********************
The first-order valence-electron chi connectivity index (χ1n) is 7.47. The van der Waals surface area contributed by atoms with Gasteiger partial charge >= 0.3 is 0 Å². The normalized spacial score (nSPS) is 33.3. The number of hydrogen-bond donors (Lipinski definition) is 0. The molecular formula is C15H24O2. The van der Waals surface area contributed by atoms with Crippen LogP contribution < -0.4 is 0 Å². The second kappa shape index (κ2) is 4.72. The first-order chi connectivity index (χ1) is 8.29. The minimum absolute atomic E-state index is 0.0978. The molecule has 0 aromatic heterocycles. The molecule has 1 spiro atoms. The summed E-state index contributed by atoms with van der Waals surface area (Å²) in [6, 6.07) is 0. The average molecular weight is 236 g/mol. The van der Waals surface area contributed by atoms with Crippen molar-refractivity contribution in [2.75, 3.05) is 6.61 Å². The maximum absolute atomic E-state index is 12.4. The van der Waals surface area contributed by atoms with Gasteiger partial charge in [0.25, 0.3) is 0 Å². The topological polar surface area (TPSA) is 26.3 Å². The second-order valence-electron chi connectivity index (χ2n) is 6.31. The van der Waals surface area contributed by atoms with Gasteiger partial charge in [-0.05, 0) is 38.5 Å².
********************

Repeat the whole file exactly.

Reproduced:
The first-order valence-electron chi connectivity index (χ1n) is 7.47. The van der Waals surface area contributed by atoms with Gasteiger partial charge >= 0.3 is 0 Å². The normalized spacial score (nSPS) is 33.3. The number of hydrogen-bond donors (Lipinski definition) is 0. The molecular formula is C15H24O2. The van der Waals surface area contributed by atoms with Crippen LogP contribution < -0.4 is 0 Å². The second kappa shape index (κ2) is 4.72. The first-order chi connectivity index (χ1) is 8.29. The minimum absolute atomic E-state index is 0.0978. The molecule has 0 aromatic heterocycles. The molecule has 1 spiro atoms. The summed E-state index contributed by atoms with van der Waals surface area (Å²) in [6, 6.07) is 0. The average molecular weight is 236 g/mol. The van der Waals surface area contributed by atoms with Crippen molar-refractivity contribution in [2.75, 3.05) is 6.61 Å². The maximum absolute atomic E-state index is 12.4. The van der Waals surface area contributed by atoms with Gasteiger partial charge in [0.25, 0.3) is 0 Å². The topological polar surface area (TPSA) is 26.3 Å². The second-order valence-electron chi connectivity index (χ2n) is 6.31. The van der Waals surface area contributed by atoms with Gasteiger partial charge in [-0.05, 0) is 38.5 Å².